Christine Koh

Hello!

I'm Christine Koh, a music and brain neuroscientist turned multimedia creative. I'm the founder + editor of Boston Mamas, co-author of Minimalist Parenting, co-host of the Edit Your Life podcast, and creative director at Women Online. Drop me a line; I'd love to chat about how we can work together!

Dear Boston Mamas: 8 Ways to Declutter for Good

womens-lunch-place.jpgToday's Dear Boston Mamas query comes from new reader Amy via e-mail:

Hi Christine, I recently discovered your site and love it! It's super helpful for a working mother of a 6-year-old and 3-year-old. I find it refreshing, very well-written and with a great dose of humor. One question: I was inspired to clean out the junk. In doing so I've been able to give a lot to consignment (I love Growing Up and Revolve in Belmont) however, I have a lot of gently used toys, women's clothing and household items that I would like to go to charities who give these items away to the needy for free. Can you suggest and organizations? Perhaps Cradles to Crayons for the children's items? Any ideas for the adult items?

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Hi Amy,

Thank you for your kind and generous comments -- they truly made my day! And I'm so glad you've been inspired to declutter. This is something I work on regularly and almost always do so to benefit charities. Here are eight ways to declutter for good:

1. The Women's Lunch Place does wonderful work for women in need. Though they no longer accept clothing donations, they need toiletries, office supplies, craft materials, and gift items. One year I co-hosted a function where we collected tons of travel toiletries for Women's Lunch Place; a great way to put all of those little hotel toiletries to good use while cleaning out your cosmetics drawer!

2. Room to Grow serves babies/toddlers up to three years in age. If you have an Isis Parenting near you, give them a ring to confirm that they have an active collection drop for Room to Grow (they usually do).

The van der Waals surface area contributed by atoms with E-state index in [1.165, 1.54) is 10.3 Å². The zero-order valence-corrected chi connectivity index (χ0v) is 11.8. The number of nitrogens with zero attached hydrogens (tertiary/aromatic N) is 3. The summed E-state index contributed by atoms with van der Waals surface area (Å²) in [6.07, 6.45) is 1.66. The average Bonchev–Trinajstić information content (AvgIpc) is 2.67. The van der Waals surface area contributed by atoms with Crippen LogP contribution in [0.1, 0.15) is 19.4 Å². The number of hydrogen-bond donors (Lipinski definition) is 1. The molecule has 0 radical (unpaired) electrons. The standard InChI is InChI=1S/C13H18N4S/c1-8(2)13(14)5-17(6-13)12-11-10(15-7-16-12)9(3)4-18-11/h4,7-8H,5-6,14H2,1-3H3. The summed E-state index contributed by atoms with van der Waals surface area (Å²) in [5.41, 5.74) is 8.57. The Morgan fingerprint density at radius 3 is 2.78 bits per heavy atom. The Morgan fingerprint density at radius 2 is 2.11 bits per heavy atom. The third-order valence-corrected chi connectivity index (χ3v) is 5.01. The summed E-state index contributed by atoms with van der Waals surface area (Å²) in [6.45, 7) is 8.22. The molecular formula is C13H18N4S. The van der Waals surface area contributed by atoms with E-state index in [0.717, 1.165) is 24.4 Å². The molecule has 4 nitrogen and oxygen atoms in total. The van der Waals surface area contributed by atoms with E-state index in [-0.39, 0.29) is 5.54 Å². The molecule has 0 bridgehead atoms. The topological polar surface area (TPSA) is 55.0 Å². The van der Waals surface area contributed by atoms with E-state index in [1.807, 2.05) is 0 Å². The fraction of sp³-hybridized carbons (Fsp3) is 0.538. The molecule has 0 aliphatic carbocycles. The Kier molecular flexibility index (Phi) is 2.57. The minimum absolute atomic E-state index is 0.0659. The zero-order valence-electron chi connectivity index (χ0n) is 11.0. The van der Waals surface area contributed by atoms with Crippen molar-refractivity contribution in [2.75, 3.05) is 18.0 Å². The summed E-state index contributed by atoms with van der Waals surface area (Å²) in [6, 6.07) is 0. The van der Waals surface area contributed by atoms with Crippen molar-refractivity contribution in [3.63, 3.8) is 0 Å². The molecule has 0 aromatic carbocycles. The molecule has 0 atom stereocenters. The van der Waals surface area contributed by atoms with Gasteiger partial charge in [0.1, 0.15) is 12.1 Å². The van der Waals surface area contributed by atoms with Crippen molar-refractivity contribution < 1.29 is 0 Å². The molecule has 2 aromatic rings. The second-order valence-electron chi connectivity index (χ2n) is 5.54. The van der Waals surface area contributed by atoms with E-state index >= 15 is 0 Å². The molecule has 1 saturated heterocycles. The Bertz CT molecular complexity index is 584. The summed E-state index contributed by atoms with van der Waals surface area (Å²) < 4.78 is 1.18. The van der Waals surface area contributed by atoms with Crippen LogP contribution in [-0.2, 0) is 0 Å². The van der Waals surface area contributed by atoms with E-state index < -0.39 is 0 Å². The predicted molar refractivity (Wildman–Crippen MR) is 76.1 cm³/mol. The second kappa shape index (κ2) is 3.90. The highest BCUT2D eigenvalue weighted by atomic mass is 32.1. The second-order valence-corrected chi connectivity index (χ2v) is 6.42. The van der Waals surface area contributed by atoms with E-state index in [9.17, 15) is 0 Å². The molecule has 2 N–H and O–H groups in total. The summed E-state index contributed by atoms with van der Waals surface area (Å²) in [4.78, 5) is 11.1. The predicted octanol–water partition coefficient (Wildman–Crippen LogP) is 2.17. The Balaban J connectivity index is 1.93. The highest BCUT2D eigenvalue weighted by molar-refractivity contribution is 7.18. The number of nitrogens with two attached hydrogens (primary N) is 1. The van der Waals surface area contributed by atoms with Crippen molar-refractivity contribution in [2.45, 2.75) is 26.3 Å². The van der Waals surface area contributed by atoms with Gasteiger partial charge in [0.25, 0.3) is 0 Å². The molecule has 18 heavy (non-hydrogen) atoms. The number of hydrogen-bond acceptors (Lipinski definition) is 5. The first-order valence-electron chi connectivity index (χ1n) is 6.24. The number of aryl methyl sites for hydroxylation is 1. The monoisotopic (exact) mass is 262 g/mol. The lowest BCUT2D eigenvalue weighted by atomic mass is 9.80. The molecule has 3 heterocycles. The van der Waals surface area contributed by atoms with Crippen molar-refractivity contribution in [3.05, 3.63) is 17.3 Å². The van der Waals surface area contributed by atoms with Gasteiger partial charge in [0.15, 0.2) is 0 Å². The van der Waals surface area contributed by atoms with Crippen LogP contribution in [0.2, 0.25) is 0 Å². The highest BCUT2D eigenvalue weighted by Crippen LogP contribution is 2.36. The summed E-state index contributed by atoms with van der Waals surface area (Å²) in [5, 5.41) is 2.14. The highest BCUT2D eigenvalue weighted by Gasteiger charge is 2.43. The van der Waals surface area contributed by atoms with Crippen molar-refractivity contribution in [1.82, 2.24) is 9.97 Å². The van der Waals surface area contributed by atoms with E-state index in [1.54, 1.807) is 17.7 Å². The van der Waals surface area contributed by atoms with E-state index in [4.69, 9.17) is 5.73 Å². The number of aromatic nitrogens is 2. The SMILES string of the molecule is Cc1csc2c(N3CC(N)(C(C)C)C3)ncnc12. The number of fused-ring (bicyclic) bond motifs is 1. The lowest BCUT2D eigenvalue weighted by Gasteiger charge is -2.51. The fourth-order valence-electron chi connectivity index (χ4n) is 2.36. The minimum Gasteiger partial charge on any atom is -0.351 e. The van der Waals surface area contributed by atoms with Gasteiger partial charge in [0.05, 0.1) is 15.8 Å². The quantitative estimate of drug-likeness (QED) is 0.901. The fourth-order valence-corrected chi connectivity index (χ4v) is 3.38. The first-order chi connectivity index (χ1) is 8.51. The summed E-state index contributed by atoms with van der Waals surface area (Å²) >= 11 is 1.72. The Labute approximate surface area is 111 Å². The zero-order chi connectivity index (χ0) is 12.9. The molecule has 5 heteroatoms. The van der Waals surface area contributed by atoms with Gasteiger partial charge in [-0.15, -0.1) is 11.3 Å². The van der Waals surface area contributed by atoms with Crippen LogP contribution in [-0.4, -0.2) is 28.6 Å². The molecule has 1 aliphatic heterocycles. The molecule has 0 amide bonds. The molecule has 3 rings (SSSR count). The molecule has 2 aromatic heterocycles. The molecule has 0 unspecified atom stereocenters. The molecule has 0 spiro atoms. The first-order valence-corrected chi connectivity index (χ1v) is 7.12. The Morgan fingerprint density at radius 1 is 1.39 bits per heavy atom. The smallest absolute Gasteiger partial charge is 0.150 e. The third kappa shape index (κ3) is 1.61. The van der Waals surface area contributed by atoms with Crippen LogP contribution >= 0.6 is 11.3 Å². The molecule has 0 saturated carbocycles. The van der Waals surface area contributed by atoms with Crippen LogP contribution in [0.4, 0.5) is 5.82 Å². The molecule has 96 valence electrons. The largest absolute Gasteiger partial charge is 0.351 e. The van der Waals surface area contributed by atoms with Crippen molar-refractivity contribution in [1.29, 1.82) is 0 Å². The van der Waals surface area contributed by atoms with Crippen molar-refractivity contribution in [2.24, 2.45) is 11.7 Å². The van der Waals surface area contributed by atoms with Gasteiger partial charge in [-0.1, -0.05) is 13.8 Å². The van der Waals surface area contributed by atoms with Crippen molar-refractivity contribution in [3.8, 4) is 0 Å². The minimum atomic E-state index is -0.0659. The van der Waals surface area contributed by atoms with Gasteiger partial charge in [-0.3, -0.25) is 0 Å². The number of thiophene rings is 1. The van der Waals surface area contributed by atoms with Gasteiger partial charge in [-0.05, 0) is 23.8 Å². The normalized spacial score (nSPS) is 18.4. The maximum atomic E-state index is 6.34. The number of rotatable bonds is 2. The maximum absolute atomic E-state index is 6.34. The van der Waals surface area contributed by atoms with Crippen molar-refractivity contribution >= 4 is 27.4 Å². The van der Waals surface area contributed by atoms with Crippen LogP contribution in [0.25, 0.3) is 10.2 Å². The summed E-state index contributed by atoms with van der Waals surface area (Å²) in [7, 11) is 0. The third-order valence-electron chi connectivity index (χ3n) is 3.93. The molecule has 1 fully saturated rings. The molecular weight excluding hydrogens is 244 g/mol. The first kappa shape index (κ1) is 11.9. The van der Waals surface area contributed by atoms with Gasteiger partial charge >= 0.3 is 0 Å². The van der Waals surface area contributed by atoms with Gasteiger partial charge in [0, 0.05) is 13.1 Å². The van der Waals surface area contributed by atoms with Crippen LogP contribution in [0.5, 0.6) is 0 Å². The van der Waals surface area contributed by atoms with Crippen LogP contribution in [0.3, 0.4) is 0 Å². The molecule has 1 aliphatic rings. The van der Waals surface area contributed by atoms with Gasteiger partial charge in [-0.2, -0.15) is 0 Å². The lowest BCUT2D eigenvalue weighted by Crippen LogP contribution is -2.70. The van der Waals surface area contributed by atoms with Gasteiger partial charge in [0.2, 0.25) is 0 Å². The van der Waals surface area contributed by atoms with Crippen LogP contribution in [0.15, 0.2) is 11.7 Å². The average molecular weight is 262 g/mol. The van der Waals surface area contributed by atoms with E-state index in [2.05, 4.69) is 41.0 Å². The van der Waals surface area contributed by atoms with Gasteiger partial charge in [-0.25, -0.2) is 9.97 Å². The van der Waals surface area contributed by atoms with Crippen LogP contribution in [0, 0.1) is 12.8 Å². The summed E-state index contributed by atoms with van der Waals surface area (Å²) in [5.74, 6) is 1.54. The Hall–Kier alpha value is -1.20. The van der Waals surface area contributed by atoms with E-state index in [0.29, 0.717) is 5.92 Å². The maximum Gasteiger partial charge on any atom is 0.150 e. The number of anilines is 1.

3. You mentioned Cradles to Crayons, which is an organization that serves poor and homeless children from Massachusetts. This is a great place to donate items for older kids too, as they serve the infancy to age 12 demographic.

4. Horizons for Homeless Children is another wonderful local organization; they have a need for toys, books, and art supplies, as well as used electronic supplies and gadgets.

5. I recently donated four huge boxes of clothing (men, women, kids), toys, books, and kitchen goods via the nationwide charity coordination service Donation Town. Simply plug in your zip code, choose your charity, and you can schedule a free pickup. In my opinion, this is an especially good option when you have a large quantity to donate (so it's worth the driver's effort!).

6. Every now and then I purge books and DVDs to donate to our local library; it's a nice way to keep donations hyper local. Libraries can either use these items in their collection, or some libraries have book sales/stores, where the proceeds benefit the library.

7. Also in the hyper local vein, check with your town or school PTO about in-town donations for families in need. We have an organization in my town that organizes pick-up events for families in need (during their spring drive I donated baby gear and felt so good about moving those items forward in the world to someone who needed them). And actually, when Hurricane Sandy hit, our town coordinated in-town drop off stations so families could donate to the relief efforts.

8. Finally, an easy way to share with those in need is via those big donation drop boxes (e.g., Red Cross) you'll see in the parking lots of businesses or on the side of buildings.

Thanks again for writing in Amy, and I hope these ideas are helpful!

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Have a question for Christine or the Boston Mamas writing team? Drop Christine a line! And of course feel free to comment in if you have recommendations beyond those made above.

Image credit: Women's Lunch Place


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